Every day, 10,000 baby boomers reach retirement age. Although many work well past their 65th birthday, most veteran employees take valuable company know-how with them when they finally walk out the door for the last time—leaving less-experienced employees struggling to fill their shoes.
The insurance industry is aware of this impending transfer of knowledge—or lack thereof. In a recent survey of more than 2,200 members of the community, insurance pros listed recruiting and retaining talent as the top challenge facing their organizations in 2016.
The survey also found that insurance organizations are combating the talent gap by encouraging retiring workers to pass on institutional knowledge in the form of industry contacts, relationships with clients, informal best practices and more. This is one of the top three approaches, which also include increasing recruitment efforts of recent college graduates and encouraging experienced employees to mentor younger employees.
Mentoring as the Medium
There's no reason why a mentoring program can't serve as an essential component of how your retiring workers pass on organizational knowledge. Formal mentoring setups, which pair a knowledgeable worker with a less-experienced one, are often very effective, but informal mentoring relationships can be just as beneficial.
Here are three steps insurance organizations can use to make these programs a priority for departing workers.
1) Review your workforce. Take a look at your employees to identify which veterans have the most important knowledge and will be the most effective at imparting it. Use this information to set up succession plans, adjust training schedules and create a strategy to fill cracks in institutional knowledge.
2) Make knowledge-sharing a priority. Put a greater emphasis on formal or informal mentoring, training sessions and organizing institutional knowledge. Urge those who are approaching retirement to document the steps and details of day-to-day tasks to prepare less-experienced workers to do the same work in the future. You could even take a page from Intel's book and have older workers create a corporate wiki.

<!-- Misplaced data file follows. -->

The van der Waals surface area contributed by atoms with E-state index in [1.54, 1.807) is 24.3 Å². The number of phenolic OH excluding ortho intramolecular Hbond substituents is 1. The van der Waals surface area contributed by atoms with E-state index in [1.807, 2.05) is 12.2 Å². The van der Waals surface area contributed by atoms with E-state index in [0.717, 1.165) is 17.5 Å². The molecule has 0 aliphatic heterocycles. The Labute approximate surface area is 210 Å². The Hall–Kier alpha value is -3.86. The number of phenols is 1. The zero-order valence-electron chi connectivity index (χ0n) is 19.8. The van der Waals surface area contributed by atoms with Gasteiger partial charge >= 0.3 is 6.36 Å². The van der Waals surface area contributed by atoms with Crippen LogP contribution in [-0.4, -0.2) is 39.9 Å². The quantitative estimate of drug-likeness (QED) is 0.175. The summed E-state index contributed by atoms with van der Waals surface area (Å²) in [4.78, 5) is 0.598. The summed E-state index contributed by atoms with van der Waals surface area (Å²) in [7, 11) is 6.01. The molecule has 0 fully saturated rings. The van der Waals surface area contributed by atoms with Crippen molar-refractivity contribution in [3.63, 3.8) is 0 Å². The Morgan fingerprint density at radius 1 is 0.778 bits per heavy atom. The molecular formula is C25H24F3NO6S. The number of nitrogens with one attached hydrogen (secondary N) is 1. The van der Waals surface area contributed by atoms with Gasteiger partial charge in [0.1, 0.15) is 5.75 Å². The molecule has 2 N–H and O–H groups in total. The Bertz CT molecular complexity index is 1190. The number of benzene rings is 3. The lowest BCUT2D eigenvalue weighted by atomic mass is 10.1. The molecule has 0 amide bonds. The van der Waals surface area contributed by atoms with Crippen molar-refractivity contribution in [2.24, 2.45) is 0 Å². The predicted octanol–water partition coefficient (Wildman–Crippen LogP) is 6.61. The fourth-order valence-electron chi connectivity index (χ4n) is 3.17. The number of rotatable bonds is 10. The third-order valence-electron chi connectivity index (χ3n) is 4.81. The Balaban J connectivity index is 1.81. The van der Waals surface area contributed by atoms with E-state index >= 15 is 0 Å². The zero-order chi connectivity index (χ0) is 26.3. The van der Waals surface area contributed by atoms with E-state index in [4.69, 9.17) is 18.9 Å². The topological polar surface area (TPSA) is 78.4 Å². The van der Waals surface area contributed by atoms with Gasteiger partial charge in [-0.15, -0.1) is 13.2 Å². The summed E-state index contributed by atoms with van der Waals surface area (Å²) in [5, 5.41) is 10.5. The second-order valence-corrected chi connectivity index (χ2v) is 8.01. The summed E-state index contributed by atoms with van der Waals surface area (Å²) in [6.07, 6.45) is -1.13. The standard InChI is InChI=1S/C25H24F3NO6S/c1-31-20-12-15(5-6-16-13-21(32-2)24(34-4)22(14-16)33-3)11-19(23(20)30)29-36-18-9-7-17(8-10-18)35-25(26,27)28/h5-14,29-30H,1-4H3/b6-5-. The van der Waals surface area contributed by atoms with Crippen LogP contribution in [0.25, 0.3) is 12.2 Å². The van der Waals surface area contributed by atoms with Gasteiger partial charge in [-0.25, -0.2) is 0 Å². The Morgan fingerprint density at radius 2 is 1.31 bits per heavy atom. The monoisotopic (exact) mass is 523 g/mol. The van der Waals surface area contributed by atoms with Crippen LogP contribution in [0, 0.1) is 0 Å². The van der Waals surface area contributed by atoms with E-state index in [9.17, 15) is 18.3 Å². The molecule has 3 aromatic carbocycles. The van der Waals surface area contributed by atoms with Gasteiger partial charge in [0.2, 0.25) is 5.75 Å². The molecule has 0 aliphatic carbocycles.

3) Make it part of their jobs. If you give retiring workers additional time to impart knowledge, make sure you lay out your expectations. Managers should explicitly list related tasks as part of the retiring worker’s responsibilities, such as passing on information through training, mentoring and updating written processes.
Making It Work for Millennials
With so much knowledge to pass on, insurance pros should focus on making the transfer as efficient as possible. Ideally, the employee who inherits the information will stay with the company for a long time.
The trouble is that young professionals don't tend to stick around for more than a few years. There's little to keep these young employees from soaking up lots of valuable institutional knowledge—and then using that insight to land a new job somewhere else.
Just as you want to vet your experienced employees who are sharing the information, you should pay close attention to the employees who will inherit the knowledge. While some millennials will undoubtedly jump ship, investing in the development of your best young workers can boost long-term retention. According to PricewaterhouseCoopers, millennials' three most desirable workplace qualities are opportunities for career progression (52%), competitive wages and other financial incentives (44%), and good training and development programs (35%).
And it's not just millennials who react positively to a long-term career track. According to a recent Mercer study, more than 75% of all workers would remain with their employer longer if they saw a clear career path within their current organization. Tying the institutional knowledge to a detailed career development plan can go a long way toward keeping your most prized information in–house—and engaging your most promising young employees.
Angela Pilotti, CPCU, ARe, is managing director of content development at The Institutes.